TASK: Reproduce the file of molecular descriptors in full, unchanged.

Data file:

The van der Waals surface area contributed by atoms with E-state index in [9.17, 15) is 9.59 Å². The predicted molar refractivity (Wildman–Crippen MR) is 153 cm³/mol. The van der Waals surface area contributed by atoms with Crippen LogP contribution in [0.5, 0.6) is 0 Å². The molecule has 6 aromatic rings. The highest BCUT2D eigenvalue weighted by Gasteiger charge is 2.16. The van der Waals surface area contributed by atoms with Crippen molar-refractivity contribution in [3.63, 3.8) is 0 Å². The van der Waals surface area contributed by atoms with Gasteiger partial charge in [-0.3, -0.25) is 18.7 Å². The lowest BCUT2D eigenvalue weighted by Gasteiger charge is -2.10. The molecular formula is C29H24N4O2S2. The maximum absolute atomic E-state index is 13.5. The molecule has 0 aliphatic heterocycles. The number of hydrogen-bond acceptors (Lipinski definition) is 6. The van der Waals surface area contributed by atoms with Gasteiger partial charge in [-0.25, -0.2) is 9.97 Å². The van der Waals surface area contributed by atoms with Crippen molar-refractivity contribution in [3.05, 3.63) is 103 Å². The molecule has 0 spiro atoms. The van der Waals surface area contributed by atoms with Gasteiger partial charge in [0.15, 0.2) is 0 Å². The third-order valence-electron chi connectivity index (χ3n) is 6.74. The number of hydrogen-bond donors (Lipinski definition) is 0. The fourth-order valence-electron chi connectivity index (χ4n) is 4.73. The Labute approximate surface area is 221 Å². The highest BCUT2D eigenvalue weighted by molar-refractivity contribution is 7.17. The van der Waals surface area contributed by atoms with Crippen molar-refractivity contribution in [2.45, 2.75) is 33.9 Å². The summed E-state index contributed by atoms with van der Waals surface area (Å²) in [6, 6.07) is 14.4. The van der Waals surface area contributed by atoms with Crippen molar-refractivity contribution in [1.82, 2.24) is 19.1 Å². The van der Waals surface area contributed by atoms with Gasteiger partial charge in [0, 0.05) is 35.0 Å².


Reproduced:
The van der Waals surface area contributed by atoms with E-state index in [9.17, 15) is 9.59 Å². The predicted molar refractivity (Wildman–Crippen MR) is 153 cm³/mol. The van der Waals surface area contributed by atoms with Crippen LogP contribution in [0.5, 0.6) is 0 Å². The molecule has 6 aromatic rings. The highest BCUT2D eigenvalue weighted by Gasteiger charge is 2.16. The van der Waals surface area contributed by atoms with Crippen molar-refractivity contribution in [3.63, 3.8) is 0 Å². The van der Waals surface area contributed by atoms with Gasteiger partial charge in [-0.3, -0.25) is 18.7 Å². The lowest BCUT2D eigenvalue weighted by Gasteiger charge is -2.10. The molecular formula is C29H24N4O2S2. The maximum absolute atomic E-state index is 13.5. The molecule has 0 aliphatic heterocycles. The number of hydrogen-bond acceptors (Lipinski definition) is 6. The van der Waals surface area contributed by atoms with Gasteiger partial charge in [-0.25, -0.2) is 9.97 Å². The van der Waals surface area contributed by atoms with Crippen molar-refractivity contribution in [3.05, 3.63) is 103 Å². The molecule has 0 spiro atoms. The van der Waals surface area contributed by atoms with Gasteiger partial charge in [0.15, 0.2) is 0 Å². The third-order valence-electron chi connectivity index (χ3n) is 6.74. The number of hydrogen-bond donors (Lipinski definition) is 0. The fourth-order valence-electron chi connectivity index (χ4n) is 4.73. The Labute approximate surface area is 221 Å². The highest BCUT2D eigenvalue weighted by molar-refractivity contribution is 7.17. The van der Waals surface area contributed by atoms with Crippen molar-refractivity contribution in [2.45, 2.75) is 33.9 Å². The summed E-state index contributed by atoms with van der Waals surface area (Å²) in [6, 6.07) is 14.4. The van der Waals surface area contributed by atoms with Crippen molar-refractivity contribution in [1.82, 2.24) is 19.1 Å². The van der Waals surface area contributed by atoms with Gasteiger partial charge in [0, 0.05) is 35.0 Å².